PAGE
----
Best of Cracklins

The Cajun boucherie dates back centuries, a communal hog butchering where careful attempts were made to use every inch of the animal to adequately feed the coterie. Usually held in cold weather months, the boucherie produced items for backbone stew, sausage such as andouille and boudin, ham hocks, bacon and pork roasts, among other pork products.

Even the skin of the pig was used. Called grattons in French, or by the more popular name of crackling or cracklin’, South Louisiana residents drop the pig skin with fat and sometimes meat attached into vats of hog lard. The frying time varies per cook but most know cracklings are done when they pop and form “eyes” and float to the surface. Some cooks pull the cracklings from the fat and allow them to cool before deep-frying them a second time at a higher temperature. Once doused with seasoning, the final product becomes a crispy, tasty snack.

Cracklings are cooked throughout the South, but the fatty pork nibble is especially popular in Acadiana. Fresh cracklings under heated lamps or those packaged to go can be found in both meat markets and grocery stores and at your local convenience shops or gas stations.

“Crackling gets under your skin,” wrote George Graham in his cookbook Acadiana Table: Cajun and Creole Home Cooking from the Heart of Louisiana. “It burrows deep into your psyche and finds a portal lobe to a sensory connection you never knew existed. In the real sense of the word, it’s addictive. The fact that most every little store around Acadiana sells pork crackling at the register bodes well for how far this porky addiction has spread.” In that spirit, we huddled with University of Louisiana at Lafayette history professor and Cajun cuisine expert Robert Carriker to bring you this guide to Acadiana’s favorite snack. 


Boucheries still exist, but for the everyday cook creating cracklings can be a tough — and heat intensive — job

Rocky Sonnier, who runs Bayou Cabins in Breaux Bridge, creates batches of cracklings for his bed and breakfast visitors, serving them up for the first meal of the day. The former winner of numerous crackling cook-offs through the years, Sonnier begins with four gallons of hog lard and 75 pounds of pig skins, slicing the pork into long slabs and cooking them for an hour and 45 minutes in the boiling grease.

“When they start floating and blistering, what we call eyes emerging, we take them out,” Sonnier explained.

He then raises the grease to about 400 degrees and drops the cracklings back in for about a minute or two. In the second round they pop like popcorn, Sonnier said, and that means they’re done. Removed from the boiling fat with a slotted spoon, Sonnier places the cracklings on newspaper and seasons them with salt, red pepper and a little garlic.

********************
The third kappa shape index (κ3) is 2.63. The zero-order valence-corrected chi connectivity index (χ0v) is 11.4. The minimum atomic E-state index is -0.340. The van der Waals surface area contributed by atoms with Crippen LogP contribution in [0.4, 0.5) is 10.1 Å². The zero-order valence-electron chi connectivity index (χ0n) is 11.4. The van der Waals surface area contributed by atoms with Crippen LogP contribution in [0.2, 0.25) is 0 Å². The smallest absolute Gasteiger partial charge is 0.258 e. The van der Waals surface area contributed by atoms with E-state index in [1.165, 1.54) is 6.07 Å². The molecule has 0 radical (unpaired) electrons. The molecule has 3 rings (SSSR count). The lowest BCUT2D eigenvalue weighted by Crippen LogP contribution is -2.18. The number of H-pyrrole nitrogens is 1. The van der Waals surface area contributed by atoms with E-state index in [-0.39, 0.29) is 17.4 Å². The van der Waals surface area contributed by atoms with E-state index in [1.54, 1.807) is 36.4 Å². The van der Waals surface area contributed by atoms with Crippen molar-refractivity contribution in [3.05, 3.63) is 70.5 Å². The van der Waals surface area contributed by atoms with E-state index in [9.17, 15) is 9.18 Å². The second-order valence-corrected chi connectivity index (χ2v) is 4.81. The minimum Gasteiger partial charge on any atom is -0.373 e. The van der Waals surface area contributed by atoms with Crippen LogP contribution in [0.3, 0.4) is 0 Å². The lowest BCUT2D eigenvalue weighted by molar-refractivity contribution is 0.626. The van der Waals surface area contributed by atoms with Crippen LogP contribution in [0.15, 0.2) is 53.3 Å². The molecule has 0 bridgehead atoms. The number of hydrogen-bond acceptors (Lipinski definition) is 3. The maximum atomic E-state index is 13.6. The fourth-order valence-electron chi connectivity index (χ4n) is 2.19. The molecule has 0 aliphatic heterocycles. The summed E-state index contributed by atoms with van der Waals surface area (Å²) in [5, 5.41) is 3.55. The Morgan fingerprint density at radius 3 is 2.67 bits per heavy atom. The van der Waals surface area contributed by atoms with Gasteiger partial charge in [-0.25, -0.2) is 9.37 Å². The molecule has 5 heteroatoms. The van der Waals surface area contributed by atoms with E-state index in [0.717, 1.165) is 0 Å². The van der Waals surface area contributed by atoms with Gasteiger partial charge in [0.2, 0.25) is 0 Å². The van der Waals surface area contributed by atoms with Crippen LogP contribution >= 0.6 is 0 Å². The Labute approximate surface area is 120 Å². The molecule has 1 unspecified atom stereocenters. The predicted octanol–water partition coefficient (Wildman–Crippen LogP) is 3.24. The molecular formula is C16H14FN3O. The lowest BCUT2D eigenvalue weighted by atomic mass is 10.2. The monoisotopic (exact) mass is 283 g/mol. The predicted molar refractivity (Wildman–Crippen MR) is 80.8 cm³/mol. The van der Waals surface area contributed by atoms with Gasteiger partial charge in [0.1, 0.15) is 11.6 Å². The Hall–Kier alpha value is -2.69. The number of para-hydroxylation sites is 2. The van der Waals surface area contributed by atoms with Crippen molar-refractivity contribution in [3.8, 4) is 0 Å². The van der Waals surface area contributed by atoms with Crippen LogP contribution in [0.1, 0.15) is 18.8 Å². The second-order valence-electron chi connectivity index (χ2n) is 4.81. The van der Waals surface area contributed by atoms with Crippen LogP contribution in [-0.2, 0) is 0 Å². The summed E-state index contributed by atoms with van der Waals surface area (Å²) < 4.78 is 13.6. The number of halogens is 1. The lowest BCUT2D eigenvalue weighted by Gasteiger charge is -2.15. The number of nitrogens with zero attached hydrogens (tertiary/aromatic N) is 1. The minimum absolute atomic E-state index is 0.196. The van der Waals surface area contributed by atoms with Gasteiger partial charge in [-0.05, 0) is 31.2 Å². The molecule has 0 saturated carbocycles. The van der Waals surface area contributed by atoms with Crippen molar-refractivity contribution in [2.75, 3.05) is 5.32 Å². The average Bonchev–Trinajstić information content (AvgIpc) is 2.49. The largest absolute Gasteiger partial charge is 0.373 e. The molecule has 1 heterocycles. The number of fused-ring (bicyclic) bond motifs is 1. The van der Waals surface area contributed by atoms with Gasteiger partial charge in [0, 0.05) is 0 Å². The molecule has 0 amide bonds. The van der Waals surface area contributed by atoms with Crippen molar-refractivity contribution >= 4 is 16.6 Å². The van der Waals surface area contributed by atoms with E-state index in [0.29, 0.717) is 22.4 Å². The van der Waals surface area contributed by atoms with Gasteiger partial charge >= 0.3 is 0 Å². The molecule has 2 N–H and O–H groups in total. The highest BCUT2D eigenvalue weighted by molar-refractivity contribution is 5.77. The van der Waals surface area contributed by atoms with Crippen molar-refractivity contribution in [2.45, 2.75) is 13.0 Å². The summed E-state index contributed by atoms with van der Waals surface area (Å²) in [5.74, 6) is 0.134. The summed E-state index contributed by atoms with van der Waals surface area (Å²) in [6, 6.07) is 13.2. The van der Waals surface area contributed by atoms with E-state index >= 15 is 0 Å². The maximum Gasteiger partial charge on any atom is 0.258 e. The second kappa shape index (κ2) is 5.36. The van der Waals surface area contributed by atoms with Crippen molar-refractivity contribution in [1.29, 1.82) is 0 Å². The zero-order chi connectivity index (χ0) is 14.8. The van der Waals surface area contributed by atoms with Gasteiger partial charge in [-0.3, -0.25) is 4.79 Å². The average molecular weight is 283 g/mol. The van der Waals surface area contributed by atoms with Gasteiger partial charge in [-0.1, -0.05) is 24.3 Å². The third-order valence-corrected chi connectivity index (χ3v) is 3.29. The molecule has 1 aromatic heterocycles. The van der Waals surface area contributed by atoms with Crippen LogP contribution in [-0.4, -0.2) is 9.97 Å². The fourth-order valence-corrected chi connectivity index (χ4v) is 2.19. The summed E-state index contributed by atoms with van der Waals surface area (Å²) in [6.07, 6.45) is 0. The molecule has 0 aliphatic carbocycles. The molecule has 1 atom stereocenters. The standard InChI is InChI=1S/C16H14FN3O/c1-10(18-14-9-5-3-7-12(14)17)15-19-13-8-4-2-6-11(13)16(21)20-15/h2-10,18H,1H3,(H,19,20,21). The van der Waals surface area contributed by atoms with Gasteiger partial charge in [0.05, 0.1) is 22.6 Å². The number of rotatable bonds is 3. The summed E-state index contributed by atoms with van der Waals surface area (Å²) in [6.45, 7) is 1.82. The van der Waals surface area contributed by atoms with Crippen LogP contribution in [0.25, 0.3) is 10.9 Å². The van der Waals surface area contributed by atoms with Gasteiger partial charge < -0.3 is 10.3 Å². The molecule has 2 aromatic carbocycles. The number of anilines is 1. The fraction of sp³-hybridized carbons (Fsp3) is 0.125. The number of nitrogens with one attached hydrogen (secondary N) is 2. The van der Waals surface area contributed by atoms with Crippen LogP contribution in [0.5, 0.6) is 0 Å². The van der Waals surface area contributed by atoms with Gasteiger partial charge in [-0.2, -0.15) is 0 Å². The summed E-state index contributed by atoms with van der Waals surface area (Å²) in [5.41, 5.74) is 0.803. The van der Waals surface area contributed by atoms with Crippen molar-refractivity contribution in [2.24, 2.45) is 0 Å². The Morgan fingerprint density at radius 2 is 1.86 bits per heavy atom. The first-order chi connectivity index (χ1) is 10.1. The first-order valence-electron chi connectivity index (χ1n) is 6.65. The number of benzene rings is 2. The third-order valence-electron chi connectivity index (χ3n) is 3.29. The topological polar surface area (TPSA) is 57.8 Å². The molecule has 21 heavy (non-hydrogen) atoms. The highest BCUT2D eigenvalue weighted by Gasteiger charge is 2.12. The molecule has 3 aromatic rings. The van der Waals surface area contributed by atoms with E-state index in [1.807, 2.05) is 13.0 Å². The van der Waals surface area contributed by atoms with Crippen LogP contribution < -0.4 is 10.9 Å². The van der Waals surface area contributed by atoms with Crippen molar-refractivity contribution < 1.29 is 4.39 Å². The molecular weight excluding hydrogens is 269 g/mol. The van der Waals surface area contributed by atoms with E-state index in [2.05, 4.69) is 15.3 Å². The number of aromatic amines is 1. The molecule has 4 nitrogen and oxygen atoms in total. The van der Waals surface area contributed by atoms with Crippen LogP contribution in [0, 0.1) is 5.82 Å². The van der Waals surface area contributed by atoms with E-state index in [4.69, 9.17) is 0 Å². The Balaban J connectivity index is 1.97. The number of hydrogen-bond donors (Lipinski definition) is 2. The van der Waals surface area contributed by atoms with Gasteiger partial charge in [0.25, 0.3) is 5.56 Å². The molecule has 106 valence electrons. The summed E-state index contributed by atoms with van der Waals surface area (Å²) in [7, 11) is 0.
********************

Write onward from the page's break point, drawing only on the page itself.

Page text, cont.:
Sonnier learned how to cook cracklings from his elders 35 years ago.

“In 1985, everyone had a different way of cooking them,” he said.

They also used cured ham skins.

“We cooked them [cured ham skins] for years and they were the best cracklings you would ever eat,” Sonnier said. “Now, everyone sells pork bellies.”

New Orleans-based Cochon restaurant owner and James Beard Award-winning Chef Donald Link, who hails from southwest Louisiana, prefers cracklings made from a pig’s back fat.

“The skin cracks when fried, leaving a juicy pocket of pork fat underneath that squirts in your mouth when you bite into it,” Link wrote in his cookbook, “Real Cajun.” “But these days cracklings are mostly made from the pork belly, which is actually more flavorful (and a bit less fatty) because they still have a big fatty chunk of meat attached under the skin.”

Graham suggests that it’s all about acquiring “the right amount of skin, fat and meat” from a good butcher who will cut the fat into strips. (Note: Cooking cracklings is not advisable for the average home chef.) Large pots, preferable black iron, are required for boiling the lard, and the popping grease and overwhelming aroma of pig skin cooking make this endeavor more appropriate for an outdoor affair. The process can be so hot and dirty, TV personality Mike Rowe visited Bayou Cabins to cook cracklings with Rocky Sonnier’s son Baylon Sonnier and his godson Eli Breaux for an episode of Discovery Channel’s “Dirty Jobs. “ The trio got both dirty and greasy.

“The skin cracks when fried, leaving a juicy pocket of pork fat underneath that squirts in your mouth when you bite into it”


The key to producing tasty cracklings starts with the frying. Leave the cracklings in lard too long and they’ll turn dark brown and burn. The fat should remain soft and chewy while the outer skin is crispy when all is said and done.

“I look for the softness and the hardness,” said Desiree Ardoin, the spokesperson for the annual Port Barre Cracklin Festival. “There’s a happy medium in there.”

Seasoning also plays a role. Most contestants in the festival’s cook-off season their cracklings with salt and pepper, but many have used vinegar, cayenne and their own seasoning blends, Ardoin explained.

“It just depends on what the judge’s taste buds are and what the judges are looking for,” Ardoin said of the winners’ final products.